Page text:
If you have hair loss, your hair will not grow until the cause stops. For example, people who undergo chemotherapy or radiation treatments often lose a lot of hair. When the treatment stops, their hair tends to regrow.
If you suspect that a treatment or drug is causing your hair loss, talk with your doctor. …
Other causes of hair loss may require treatment. Many people who have hereditary hair loss continue to lose hair without treatment. A woman who inherits the genes for hereditary hair loss may notice gradual thinning. Men who have hereditary hair loss tend to develop a receding hairline or bald patch that begins in the center of the scalp.
Treatment helps many people who have hair loss, but not everyone. A dermatologist can tell you what to expect.
Dermatologist can distinguish between hair loss and hair shedding
If you are concerned by the amount of hair falling out, you don’t need to suffer in silence. You can turn to a dermatologist for help. These doctors specialize in diagnosing and treating the skin, hair, and nails. A dermatologist can tell you whether you have hair loss or excessive hair shedding. Some people have both.
A dermatologist also can find the cause or causes and tell you what you can expect. Effective treatments options are available for many types of hair loss. The sooner treatment begins, the better the prognosis.
Tips dermatologists give their patients
[We work with many, many dermatologists and trichologists who recommend our hair stimulating serums for their patients and clients. Check out the entire range here. ]…
Developing in otherwise healthy people, this disease that can cause round bald patches on the scalp, diffuse hair loss, or in rare cases, complete hair loss.
Five tips to help manage stress
Research-proven tips to help you manage short- and long-term stress.
Cheng AS, Bayliss SJ, “The genetics of hair shaft disorders.” J Am Acad Dermatol 2008;59(1):1-22.
If you’re balding, it’s a lot harder to grow all your hair back than it is to stop your follicles from disappearing in the first place. Slow the erosion of your hairline with these five dermatologist-approved strategies.
1. Meditation and Exercise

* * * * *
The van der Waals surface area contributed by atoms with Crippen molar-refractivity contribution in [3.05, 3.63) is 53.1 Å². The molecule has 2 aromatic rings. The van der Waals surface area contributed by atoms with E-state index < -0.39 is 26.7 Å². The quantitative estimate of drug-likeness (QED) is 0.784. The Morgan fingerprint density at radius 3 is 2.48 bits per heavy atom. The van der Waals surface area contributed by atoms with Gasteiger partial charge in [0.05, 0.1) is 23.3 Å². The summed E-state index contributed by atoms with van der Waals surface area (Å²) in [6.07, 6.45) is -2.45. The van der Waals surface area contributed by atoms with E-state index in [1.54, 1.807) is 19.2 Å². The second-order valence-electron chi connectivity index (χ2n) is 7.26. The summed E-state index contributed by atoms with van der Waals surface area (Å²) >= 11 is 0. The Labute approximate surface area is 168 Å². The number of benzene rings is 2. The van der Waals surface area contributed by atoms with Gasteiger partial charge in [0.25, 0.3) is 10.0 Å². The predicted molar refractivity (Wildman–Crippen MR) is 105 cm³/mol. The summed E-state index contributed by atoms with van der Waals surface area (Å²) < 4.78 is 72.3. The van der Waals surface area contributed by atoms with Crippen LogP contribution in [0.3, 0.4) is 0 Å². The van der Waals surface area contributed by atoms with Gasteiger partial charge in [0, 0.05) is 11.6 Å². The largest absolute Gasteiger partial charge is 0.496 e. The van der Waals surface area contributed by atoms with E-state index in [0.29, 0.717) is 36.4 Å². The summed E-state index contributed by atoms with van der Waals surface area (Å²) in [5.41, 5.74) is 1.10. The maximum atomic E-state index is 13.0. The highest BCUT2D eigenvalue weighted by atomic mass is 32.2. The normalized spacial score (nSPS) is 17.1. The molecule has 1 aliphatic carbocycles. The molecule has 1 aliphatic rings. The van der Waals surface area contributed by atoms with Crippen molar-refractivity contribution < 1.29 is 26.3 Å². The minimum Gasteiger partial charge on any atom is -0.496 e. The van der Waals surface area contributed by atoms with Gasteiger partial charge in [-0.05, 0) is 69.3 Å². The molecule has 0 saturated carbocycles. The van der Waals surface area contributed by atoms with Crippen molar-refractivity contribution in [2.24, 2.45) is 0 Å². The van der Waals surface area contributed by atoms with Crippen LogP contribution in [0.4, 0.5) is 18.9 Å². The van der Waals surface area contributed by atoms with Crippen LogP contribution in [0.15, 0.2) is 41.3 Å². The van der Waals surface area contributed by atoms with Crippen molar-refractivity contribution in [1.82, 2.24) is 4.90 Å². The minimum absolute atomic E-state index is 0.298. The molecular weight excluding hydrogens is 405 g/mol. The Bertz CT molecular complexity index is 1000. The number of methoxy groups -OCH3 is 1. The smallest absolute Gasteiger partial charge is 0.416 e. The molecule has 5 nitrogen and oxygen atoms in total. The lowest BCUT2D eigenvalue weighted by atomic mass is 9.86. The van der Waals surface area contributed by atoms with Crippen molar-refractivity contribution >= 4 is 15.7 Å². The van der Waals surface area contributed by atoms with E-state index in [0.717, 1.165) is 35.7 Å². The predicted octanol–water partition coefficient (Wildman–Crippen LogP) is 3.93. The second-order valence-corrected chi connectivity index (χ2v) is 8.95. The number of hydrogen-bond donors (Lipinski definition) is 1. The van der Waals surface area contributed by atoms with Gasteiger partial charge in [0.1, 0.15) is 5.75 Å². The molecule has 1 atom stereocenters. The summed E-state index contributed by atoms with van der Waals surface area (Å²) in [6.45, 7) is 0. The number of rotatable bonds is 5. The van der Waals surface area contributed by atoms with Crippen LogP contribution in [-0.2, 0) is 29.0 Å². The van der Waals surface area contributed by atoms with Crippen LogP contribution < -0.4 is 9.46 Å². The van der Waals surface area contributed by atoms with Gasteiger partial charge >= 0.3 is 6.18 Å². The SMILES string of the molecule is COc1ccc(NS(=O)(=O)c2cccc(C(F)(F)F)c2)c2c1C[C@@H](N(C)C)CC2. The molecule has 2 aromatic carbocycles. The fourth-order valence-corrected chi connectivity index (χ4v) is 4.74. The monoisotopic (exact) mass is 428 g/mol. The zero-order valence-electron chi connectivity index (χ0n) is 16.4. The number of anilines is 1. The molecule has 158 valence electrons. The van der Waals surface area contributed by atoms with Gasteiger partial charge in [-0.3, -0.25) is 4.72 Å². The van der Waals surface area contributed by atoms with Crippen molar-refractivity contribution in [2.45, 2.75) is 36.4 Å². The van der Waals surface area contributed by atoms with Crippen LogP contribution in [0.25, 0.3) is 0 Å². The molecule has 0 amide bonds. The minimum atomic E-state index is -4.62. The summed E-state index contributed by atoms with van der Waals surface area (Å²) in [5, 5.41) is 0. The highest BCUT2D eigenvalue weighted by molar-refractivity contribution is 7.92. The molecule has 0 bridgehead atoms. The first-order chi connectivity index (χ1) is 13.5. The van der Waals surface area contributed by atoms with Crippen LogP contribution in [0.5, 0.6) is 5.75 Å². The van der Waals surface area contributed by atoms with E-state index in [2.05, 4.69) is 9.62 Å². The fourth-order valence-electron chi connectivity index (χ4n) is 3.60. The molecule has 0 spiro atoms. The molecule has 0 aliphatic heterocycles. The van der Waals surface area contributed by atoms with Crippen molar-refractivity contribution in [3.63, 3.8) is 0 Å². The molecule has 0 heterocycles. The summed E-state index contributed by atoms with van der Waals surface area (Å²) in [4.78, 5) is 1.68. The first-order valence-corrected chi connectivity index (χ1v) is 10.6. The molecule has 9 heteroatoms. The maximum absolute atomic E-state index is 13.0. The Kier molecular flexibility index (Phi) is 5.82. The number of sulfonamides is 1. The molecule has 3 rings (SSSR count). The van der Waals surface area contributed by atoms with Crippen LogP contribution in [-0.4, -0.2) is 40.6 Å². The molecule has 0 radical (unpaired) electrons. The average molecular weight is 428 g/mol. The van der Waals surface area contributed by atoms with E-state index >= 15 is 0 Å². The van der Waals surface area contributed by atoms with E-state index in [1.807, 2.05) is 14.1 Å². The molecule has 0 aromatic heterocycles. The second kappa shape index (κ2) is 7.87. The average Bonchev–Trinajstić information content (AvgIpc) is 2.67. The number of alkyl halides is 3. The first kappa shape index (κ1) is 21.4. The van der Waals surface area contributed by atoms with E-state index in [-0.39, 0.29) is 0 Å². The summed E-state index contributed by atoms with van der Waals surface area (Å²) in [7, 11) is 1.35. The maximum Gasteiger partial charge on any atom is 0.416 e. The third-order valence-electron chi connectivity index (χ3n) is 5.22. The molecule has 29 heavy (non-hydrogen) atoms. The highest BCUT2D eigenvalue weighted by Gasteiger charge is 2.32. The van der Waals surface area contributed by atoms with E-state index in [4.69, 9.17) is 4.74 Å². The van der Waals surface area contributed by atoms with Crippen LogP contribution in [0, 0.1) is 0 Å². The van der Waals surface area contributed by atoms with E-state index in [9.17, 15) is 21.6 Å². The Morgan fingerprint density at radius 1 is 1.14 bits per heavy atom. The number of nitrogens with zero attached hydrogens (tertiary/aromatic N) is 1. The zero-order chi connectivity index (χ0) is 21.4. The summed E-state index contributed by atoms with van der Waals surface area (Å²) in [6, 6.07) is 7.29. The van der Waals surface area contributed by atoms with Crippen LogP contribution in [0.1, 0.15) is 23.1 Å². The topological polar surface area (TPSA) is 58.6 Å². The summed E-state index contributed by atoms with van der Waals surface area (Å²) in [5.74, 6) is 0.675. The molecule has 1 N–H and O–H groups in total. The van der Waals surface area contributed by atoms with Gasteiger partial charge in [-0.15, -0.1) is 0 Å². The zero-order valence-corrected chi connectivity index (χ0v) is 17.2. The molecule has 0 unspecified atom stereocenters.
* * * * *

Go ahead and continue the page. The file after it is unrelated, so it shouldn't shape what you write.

In balding men, periods of rapid shedding are often brought on by stress. The reason? Stress floods your body with the hormone cortisol, and then other hormone levels fluctuate in response, says Melissa Piliang, M.D., a hair-loss expert at Cleveland Clinic.
If you’re predisposed to balding, this can speed the process. To better control your stress, you might want to try traditional meditation or, if that’s not your thing, an active meditation regimen such as yoga or tai chi.
Or just commit to getting in better shape.
A 2015 study in PLOS One found that older men with a high level of cardio respiratory fitness release 42 percent less cortisol throughout the day than unfit men do. The stress hormone has been linked to all sorts of diseases.
Minoxidil (Rogaine) probably won’t restore what’s lost, but it can help you hold on to what’s left and even help you regrow a bit. The topical med increases bloodflow as well as oxygen and nutrient delivery to the follicle.
Liquid Rogaine can cause irritation and leave a greasy coating on your hair, so opt for the 5 percent foam, says Dr. Piliang.
Rogaine costs only $29.99 a month (rogaine.com), but you’ll have to use it forever to retain any gains. [Note that solubilizers required to dissolve minoxidil are known irritants.]
Rub it into your scalp in the morning and again at night for the most benefit. Bonus: Unlike the oral medication finasteride (the other FDA-approved drug, sold as Propecia), minoxidil isn’t linked with erectile dysfunction or decreased libido.
3. Laser Devices
Besides minoxidil and finasteride, laser devices are the only other hair-loss treatment cleared by the FDA in recent years. The devices are sold as wands or Star Wars-worthy helmets for $200 to nearly $900.
In the largest study, published in 2014 in the American Journal of Clinical Dermatology, men who zapped their scalp three times a week saw a significant increase in hair density after 26 weeks.
One theory is that lasers have an antioxidant effect on hair follicles. But before you rush out to buy a six-pack of combs, understand that “hair growth” doesn’t necessarily mean “hair other people can see.”
You will likely feel it, though, which may have a placebo effect on your confidence.
4. Ketoconazole Shampoo
Swap your standard shampoo for a brand with 1 percent ketoconazole, such as Nizoral ($13 for 7 ounces, drugstore.com). Or ask your doctor to prescribe the 2 percent version.
“It’s marketed as an antidandruff ingredient, but there’s solid research ketoconazole is an anti-androgen,” says Dr. Piliang.
Anti-androgens block the conversion of testosterone to D•HT, the signaling molecule that shrinks hair follicles.
That’s how finasteride works too, but because ketoconazole is confined to the scalp, it doesn’t have the risk of negative sexual side effects, she says.
Massage the shampoo into your scalp, step out of the shower stream, wait 2 to 3 minutes, and rinse.
5. Vitamin D
A British Journal of Dermatology study reported that people with alopecia areata, an autoimmune disorder that causes hair loss, were three times as likely to be D deficient as those with healthy hair. “Vitamin D helps hair reset its growth phase,” explains Dr. Piliang.
To jumpstart your follicles, she recommends taking 2,000 IU a day of vitamin D3, especially in winter when you’re exposed to less sunlight.
But don’t try baking your bald spot in the sun to ramp up your vitamin D production. That might result in an even bigger problem.
“Men should be careful about sun exposure on a balding scalp, since it’s a common location for skin cancers,” Dr. Piliang warns.
— Reprinted / excerpted from Men's Health Magazine